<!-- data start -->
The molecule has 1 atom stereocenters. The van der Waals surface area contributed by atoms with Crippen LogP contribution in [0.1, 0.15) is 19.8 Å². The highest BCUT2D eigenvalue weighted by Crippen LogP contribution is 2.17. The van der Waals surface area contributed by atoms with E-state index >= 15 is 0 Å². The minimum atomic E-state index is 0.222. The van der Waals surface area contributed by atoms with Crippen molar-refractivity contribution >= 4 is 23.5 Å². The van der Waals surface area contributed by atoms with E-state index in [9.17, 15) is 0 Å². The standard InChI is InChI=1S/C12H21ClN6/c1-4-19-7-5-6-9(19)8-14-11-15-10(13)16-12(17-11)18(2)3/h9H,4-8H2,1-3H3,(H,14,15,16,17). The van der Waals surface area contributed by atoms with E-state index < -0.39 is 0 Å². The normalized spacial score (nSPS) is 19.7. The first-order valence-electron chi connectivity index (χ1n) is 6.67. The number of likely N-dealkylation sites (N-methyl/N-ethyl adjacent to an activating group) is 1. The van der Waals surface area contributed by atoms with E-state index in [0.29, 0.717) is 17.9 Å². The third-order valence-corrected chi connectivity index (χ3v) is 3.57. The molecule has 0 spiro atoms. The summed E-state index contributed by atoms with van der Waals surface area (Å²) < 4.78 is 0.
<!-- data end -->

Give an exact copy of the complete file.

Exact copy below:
The molecule has 1 atom stereocenters. The van der Waals surface area contributed by atoms with Crippen LogP contribution in [0.1, 0.15) is 19.8 Å². The highest BCUT2D eigenvalue weighted by Crippen LogP contribution is 2.17. The van der Waals surface area contributed by atoms with E-state index >= 15 is 0 Å². The minimum atomic E-state index is 0.222. The van der Waals surface area contributed by atoms with Crippen molar-refractivity contribution >= 4 is 23.5 Å². The van der Waals surface area contributed by atoms with E-state index in [9.17, 15) is 0 Å². The standard InChI is InChI=1S/C12H21ClN6/c1-4-19-7-5-6-9(19)8-14-11-15-10(13)16-12(17-11)18(2)3/h9H,4-8H2,1-3H3,(H,14,15,16,17). The van der Waals surface area contributed by atoms with E-state index < -0.39 is 0 Å². The normalized spacial score (nSPS) is 19.7. The first-order valence-electron chi connectivity index (χ1n) is 6.67. The number of likely N-dealkylation sites (N-methyl/N-ethyl adjacent to an activating group) is 1. The van der Waals surface area contributed by atoms with E-state index in [0.29, 0.717) is 17.9 Å². The third-order valence-corrected chi connectivity index (χ3v) is 3.57. The molecule has 0 spiro atoms. The summed E-state index contributed by atoms with van der Waals surface area (Å²) < 4.78 is 0.